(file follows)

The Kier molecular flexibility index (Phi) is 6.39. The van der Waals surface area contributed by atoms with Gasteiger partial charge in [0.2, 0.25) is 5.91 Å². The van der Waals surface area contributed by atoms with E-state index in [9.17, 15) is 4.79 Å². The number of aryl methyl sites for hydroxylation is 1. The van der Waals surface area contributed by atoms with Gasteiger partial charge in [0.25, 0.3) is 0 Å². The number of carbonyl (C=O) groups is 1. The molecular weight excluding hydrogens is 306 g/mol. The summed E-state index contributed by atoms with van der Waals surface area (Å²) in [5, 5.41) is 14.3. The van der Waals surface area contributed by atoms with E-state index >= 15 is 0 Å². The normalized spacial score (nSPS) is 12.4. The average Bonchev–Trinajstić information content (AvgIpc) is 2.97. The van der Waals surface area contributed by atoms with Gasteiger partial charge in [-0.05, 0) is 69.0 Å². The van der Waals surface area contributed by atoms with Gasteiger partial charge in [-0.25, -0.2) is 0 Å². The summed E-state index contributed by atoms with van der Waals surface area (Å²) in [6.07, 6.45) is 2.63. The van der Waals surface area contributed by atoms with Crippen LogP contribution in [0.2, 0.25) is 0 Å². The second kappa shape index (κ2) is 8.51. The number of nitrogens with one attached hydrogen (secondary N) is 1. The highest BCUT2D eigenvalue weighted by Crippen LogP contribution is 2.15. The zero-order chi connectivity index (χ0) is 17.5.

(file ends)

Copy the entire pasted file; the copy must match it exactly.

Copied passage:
The Kier molecular flexibility index (Phi) is 6.39. The van der Waals surface area contributed by atoms with Gasteiger partial charge in [0.2, 0.25) is 5.91 Å². The van der Waals surface area contributed by atoms with E-state index in [9.17, 15) is 4.79 Å². The number of aryl methyl sites for hydroxylation is 1. The van der Waals surface area contributed by atoms with Gasteiger partial charge in [0.25, 0.3) is 0 Å². The number of carbonyl (C=O) groups is 1. The molecular weight excluding hydrogens is 306 g/mol. The summed E-state index contributed by atoms with van der Waals surface area (Å²) in [5, 5.41) is 14.3. The van der Waals surface area contributed by atoms with E-state index >= 15 is 0 Å². The normalized spacial score (nSPS) is 12.4. The average Bonchev–Trinajstić information content (AvgIpc) is 2.97. The van der Waals surface area contributed by atoms with Gasteiger partial charge in [-0.05, 0) is 69.0 Å². The van der Waals surface area contributed by atoms with Gasteiger partial charge in [-0.25, -0.2) is 0 Å². The summed E-state index contributed by atoms with van der Waals surface area (Å²) in [6.07, 6.45) is 2.63. The van der Waals surface area contributed by atoms with Crippen LogP contribution in [0.2, 0.25) is 0 Å². The second kappa shape index (κ2) is 8.51. The number of nitrogens with one attached hydrogen (secondary N) is 1. The highest BCUT2D eigenvalue weighted by Crippen LogP contribution is 2.15. The zero-order chi connectivity index (χ0) is 17.5.